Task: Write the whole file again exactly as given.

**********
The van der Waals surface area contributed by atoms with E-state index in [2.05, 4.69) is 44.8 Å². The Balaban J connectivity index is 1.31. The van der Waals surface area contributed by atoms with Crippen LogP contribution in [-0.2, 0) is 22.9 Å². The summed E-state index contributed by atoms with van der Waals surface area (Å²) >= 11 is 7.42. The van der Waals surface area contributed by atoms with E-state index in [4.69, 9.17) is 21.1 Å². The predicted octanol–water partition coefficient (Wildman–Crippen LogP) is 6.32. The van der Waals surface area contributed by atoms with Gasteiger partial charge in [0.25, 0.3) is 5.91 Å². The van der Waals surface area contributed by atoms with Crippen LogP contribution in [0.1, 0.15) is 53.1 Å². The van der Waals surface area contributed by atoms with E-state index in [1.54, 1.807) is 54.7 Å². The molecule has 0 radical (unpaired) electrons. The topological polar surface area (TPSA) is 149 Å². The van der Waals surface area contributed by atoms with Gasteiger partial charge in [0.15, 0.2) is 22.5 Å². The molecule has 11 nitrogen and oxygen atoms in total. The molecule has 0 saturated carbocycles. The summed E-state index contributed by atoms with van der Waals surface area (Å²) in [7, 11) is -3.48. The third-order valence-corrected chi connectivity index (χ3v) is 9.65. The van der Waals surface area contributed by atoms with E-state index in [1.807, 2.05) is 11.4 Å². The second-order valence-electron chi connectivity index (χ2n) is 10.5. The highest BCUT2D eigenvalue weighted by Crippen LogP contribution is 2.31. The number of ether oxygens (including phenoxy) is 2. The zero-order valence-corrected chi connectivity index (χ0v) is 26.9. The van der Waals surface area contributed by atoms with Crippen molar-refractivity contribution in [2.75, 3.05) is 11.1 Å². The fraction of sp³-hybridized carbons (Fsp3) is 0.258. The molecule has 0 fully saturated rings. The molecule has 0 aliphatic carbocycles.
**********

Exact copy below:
The van der Waals surface area contributed by atoms with E-state index in [2.05, 4.69) is 44.8 Å². The Balaban J connectivity index is 1.31. The van der Waals surface area contributed by atoms with Crippen LogP contribution in [-0.2, 0) is 22.9 Å². The summed E-state index contributed by atoms with van der Waals surface area (Å²) >= 11 is 7.42. The van der Waals surface area contributed by atoms with E-state index in [4.69, 9.17) is 21.1 Å². The predicted octanol–water partition coefficient (Wildman–Crippen LogP) is 6.32. The van der Waals surface area contributed by atoms with Gasteiger partial charge in [0.25, 0.3) is 5.91 Å². The van der Waals surface area contributed by atoms with Crippen LogP contribution in [0.1, 0.15) is 53.1 Å². The van der Waals surface area contributed by atoms with E-state index in [1.54, 1.807) is 54.7 Å². The molecule has 0 radical (unpaired) electrons. The topological polar surface area (TPSA) is 149 Å². The van der Waals surface area contributed by atoms with Gasteiger partial charge in [0.15, 0.2) is 22.5 Å². The molecule has 11 nitrogen and oxygen atoms in total. The molecule has 0 saturated carbocycles. The summed E-state index contributed by atoms with van der Waals surface area (Å²) in [7, 11) is -3.48. The third-order valence-corrected chi connectivity index (χ3v) is 9.65. The van der Waals surface area contributed by atoms with E-state index in [1.807, 2.05) is 11.4 Å². The second-order valence-electron chi connectivity index (χ2n) is 10.5. The highest BCUT2D eigenvalue weighted by Crippen LogP contribution is 2.31. The number of ether oxygens (including phenoxy) is 2. The zero-order valence-corrected chi connectivity index (χ0v) is 26.9. The van der Waals surface area contributed by atoms with Crippen molar-refractivity contribution in [2.75, 3.05) is 11.1 Å². The fraction of sp³-hybridized carbons (Fsp3) is 0.258. The molecule has 0 fully saturated rings. The molecule has 0 aliphatic carbocycles.